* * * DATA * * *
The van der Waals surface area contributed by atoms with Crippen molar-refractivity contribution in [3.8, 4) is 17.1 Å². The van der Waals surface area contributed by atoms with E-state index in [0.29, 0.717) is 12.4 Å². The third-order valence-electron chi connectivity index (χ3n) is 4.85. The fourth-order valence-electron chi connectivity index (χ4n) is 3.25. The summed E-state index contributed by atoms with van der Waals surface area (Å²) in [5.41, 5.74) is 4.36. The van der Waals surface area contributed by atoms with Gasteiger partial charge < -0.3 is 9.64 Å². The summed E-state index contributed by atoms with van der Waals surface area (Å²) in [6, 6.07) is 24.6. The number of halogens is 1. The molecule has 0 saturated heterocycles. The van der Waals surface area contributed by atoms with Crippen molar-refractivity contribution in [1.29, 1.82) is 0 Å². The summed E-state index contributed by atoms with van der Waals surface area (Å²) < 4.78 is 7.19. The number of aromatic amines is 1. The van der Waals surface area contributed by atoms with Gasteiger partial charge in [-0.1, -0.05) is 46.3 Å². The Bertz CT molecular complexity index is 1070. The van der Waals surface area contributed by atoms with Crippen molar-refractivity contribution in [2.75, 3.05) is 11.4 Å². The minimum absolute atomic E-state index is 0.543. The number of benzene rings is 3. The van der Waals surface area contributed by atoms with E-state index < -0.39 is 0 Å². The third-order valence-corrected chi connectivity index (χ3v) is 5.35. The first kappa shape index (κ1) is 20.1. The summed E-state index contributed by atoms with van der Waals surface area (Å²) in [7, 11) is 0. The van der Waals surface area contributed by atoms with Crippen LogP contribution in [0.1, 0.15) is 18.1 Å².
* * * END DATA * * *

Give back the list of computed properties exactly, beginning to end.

The van der Waals surface area contributed by atoms with Crippen molar-refractivity contribution in [3.8, 4) is 17.1 Å². The van der Waals surface area contributed by atoms with E-state index in [0.29, 0.717) is 12.4 Å². The third-order valence-electron chi connectivity index (χ3n) is 4.85. The fourth-order valence-electron chi connectivity index (χ4n) is 3.25. The summed E-state index contributed by atoms with van der Waals surface area (Å²) in [5.41, 5.74) is 4.36. The van der Waals surface area contributed by atoms with Gasteiger partial charge < -0.3 is 9.64 Å². The summed E-state index contributed by atoms with van der Waals surface area (Å²) in [6, 6.07) is 24.6. The number of halogens is 1. The molecule has 0 saturated heterocycles. The van der Waals surface area contributed by atoms with Crippen molar-refractivity contribution in [1.29, 1.82) is 0 Å². The summed E-state index contributed by atoms with van der Waals surface area (Å²) < 4.78 is 7.19. The number of aromatic amines is 1. The van der Waals surface area contributed by atoms with Gasteiger partial charge in [-0.1, -0.05) is 46.3 Å². The Bertz CT molecular complexity index is 1070. The van der Waals surface area contributed by atoms with Crippen molar-refractivity contribution in [2.75, 3.05) is 11.4 Å². The minimum absolute atomic E-state index is 0.543. The number of benzene rings is 3. The van der Waals surface area contributed by atoms with E-state index < -0.39 is 0 Å². The third-order valence-corrected chi connectivity index (χ3v) is 5.35. The first kappa shape index (κ1) is 20.1. The summed E-state index contributed by atoms with van der Waals surface area (Å²) in [7, 11) is 0. The van der Waals surface area contributed by atoms with Crippen LogP contribution in [0.1, 0.15) is 18.1 Å².